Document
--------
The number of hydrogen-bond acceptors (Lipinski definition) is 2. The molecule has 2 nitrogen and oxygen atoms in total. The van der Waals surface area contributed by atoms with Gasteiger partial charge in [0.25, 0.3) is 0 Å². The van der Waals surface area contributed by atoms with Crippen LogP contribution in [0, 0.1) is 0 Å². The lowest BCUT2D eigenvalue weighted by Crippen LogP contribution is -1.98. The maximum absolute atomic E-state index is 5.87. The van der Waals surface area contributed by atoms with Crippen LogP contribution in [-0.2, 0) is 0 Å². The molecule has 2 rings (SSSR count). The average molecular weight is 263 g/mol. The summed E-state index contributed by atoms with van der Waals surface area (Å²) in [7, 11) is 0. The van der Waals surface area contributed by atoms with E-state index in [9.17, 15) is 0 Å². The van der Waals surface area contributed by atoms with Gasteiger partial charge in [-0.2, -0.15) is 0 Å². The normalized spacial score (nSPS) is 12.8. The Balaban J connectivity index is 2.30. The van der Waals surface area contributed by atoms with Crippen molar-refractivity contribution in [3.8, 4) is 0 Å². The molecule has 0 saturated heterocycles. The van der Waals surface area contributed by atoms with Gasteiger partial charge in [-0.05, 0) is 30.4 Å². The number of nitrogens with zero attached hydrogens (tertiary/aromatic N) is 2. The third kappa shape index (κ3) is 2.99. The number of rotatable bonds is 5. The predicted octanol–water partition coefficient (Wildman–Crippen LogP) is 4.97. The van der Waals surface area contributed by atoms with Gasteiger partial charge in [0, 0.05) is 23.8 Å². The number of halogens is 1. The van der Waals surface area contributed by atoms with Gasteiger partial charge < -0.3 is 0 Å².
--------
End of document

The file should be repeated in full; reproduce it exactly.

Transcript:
The number of hydrogen-bond acceptors (Lipinski definition) is 2. The molecule has 2 nitrogen and oxygen atoms in total. The van der Waals surface area contributed by atoms with Gasteiger partial charge in [0.25, 0.3) is 0 Å². The van der Waals surface area contributed by atoms with Crippen LogP contribution in [0, 0.1) is 0 Å². The lowest BCUT2D eigenvalue weighted by Crippen LogP contribution is -1.98. The maximum absolute atomic E-state index is 5.87. The van der Waals surface area contributed by atoms with Crippen LogP contribution in [-0.2, 0) is 0 Å². The molecule has 2 rings (SSSR count). The average molecular weight is 263 g/mol. The summed E-state index contributed by atoms with van der Waals surface area (Å²) in [7, 11) is 0. The van der Waals surface area contributed by atoms with E-state index in [9.17, 15) is 0 Å². The van der Waals surface area contributed by atoms with Gasteiger partial charge in [-0.2, -0.15) is 0 Å². The normalized spacial score (nSPS) is 12.8. The Balaban J connectivity index is 2.30. The van der Waals surface area contributed by atoms with Crippen molar-refractivity contribution in [3.8, 4) is 0 Å². The molecule has 0 saturated heterocycles. The van der Waals surface area contributed by atoms with Gasteiger partial charge in [-0.05, 0) is 30.4 Å². The number of nitrogens with zero attached hydrogens (tertiary/aromatic N) is 2. The third kappa shape index (κ3) is 2.99. The number of rotatable bonds is 5. The predicted octanol–water partition coefficient (Wildman–Crippen LogP) is 4.97. The van der Waals surface area contributed by atoms with Gasteiger partial charge in [0, 0.05) is 23.8 Å². The number of halogens is 1. The van der Waals surface area contributed by atoms with Gasteiger partial charge < -0.3 is 0 Å².